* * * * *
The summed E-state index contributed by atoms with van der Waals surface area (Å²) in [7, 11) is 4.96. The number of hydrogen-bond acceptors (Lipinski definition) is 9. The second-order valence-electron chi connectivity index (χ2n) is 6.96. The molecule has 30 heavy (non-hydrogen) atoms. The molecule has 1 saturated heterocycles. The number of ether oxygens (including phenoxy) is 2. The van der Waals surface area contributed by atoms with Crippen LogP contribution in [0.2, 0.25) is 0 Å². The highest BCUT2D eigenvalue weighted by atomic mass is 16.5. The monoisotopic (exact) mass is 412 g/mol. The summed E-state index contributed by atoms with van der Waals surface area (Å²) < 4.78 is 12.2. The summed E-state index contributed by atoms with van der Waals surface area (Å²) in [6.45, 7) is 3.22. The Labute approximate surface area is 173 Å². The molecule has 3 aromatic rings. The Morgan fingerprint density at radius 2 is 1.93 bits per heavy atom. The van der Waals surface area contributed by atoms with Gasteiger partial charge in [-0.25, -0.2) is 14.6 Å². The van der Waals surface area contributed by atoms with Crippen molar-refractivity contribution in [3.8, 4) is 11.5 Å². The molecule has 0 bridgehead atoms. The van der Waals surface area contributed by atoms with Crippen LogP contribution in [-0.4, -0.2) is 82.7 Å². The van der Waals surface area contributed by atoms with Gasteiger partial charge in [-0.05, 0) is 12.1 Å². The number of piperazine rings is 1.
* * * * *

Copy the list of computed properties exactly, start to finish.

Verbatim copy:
The summed E-state index contributed by atoms with van der Waals surface area (Å²) in [7, 11) is 4.96. The number of hydrogen-bond acceptors (Lipinski definition) is 9. The second-order valence-electron chi connectivity index (χ2n) is 6.96. The molecule has 30 heavy (non-hydrogen) atoms. The molecule has 1 saturated heterocycles. The number of ether oxygens (including phenoxy) is 2. The van der Waals surface area contributed by atoms with Crippen LogP contribution in [0.2, 0.25) is 0 Å². The highest BCUT2D eigenvalue weighted by atomic mass is 16.5. The monoisotopic (exact) mass is 412 g/mol. The summed E-state index contributed by atoms with van der Waals surface area (Å²) < 4.78 is 12.2. The summed E-state index contributed by atoms with van der Waals surface area (Å²) in [6.45, 7) is 3.22. The Labute approximate surface area is 173 Å². The molecule has 3 aromatic rings. The Morgan fingerprint density at radius 2 is 1.93 bits per heavy atom. The van der Waals surface area contributed by atoms with Gasteiger partial charge in [-0.25, -0.2) is 14.6 Å². The van der Waals surface area contributed by atoms with Crippen molar-refractivity contribution in [3.8, 4) is 11.5 Å². The molecule has 0 bridgehead atoms. The van der Waals surface area contributed by atoms with Crippen LogP contribution in [-0.4, -0.2) is 82.7 Å². The van der Waals surface area contributed by atoms with Gasteiger partial charge in [-0.05, 0) is 12.1 Å². The number of piperazine rings is 1.